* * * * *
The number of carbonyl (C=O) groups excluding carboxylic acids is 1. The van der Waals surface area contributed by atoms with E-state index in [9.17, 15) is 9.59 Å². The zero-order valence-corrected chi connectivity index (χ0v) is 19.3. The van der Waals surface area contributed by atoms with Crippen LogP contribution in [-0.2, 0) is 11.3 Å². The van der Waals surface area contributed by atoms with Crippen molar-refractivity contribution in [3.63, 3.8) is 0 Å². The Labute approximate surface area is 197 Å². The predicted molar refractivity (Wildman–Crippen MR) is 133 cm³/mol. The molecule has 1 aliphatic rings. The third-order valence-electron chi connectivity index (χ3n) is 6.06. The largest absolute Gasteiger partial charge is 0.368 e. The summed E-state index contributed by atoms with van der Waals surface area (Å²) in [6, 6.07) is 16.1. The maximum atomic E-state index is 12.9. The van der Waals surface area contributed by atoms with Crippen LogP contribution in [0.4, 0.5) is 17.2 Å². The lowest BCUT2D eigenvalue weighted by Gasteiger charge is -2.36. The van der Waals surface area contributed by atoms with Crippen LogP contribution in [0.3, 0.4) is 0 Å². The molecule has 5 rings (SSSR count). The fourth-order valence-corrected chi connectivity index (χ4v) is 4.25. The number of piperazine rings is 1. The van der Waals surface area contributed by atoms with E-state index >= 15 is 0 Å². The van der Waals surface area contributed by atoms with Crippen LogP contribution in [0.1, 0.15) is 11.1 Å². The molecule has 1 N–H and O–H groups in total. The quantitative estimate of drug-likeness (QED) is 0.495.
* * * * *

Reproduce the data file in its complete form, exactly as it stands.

The number of carbonyl (C=O) groups excluding carboxylic acids is 1. The van der Waals surface area contributed by atoms with E-state index in [9.17, 15) is 9.59 Å². The zero-order valence-corrected chi connectivity index (χ0v) is 19.3. The van der Waals surface area contributed by atoms with Crippen LogP contribution in [-0.2, 0) is 11.3 Å². The van der Waals surface area contributed by atoms with Crippen molar-refractivity contribution in [3.63, 3.8) is 0 Å². The Labute approximate surface area is 197 Å². The predicted molar refractivity (Wildman–Crippen MR) is 133 cm³/mol. The molecule has 1 aliphatic rings. The third-order valence-electron chi connectivity index (χ3n) is 6.06. The largest absolute Gasteiger partial charge is 0.368 e. The summed E-state index contributed by atoms with van der Waals surface area (Å²) in [6, 6.07) is 16.1. The maximum atomic E-state index is 12.9. The van der Waals surface area contributed by atoms with Crippen LogP contribution in [0.4, 0.5) is 17.2 Å². The lowest BCUT2D eigenvalue weighted by Gasteiger charge is -2.36. The van der Waals surface area contributed by atoms with Crippen LogP contribution in [0.3, 0.4) is 0 Å². The molecule has 5 rings (SSSR count). The fourth-order valence-corrected chi connectivity index (χ4v) is 4.25. The number of piperazine rings is 1. The van der Waals surface area contributed by atoms with E-state index >= 15 is 0 Å². The van der Waals surface area contributed by atoms with Crippen LogP contribution in [0.1, 0.15) is 11.1 Å². The molecule has 1 N–H and O–H groups in total. The quantitative estimate of drug-likeness (QED) is 0.495.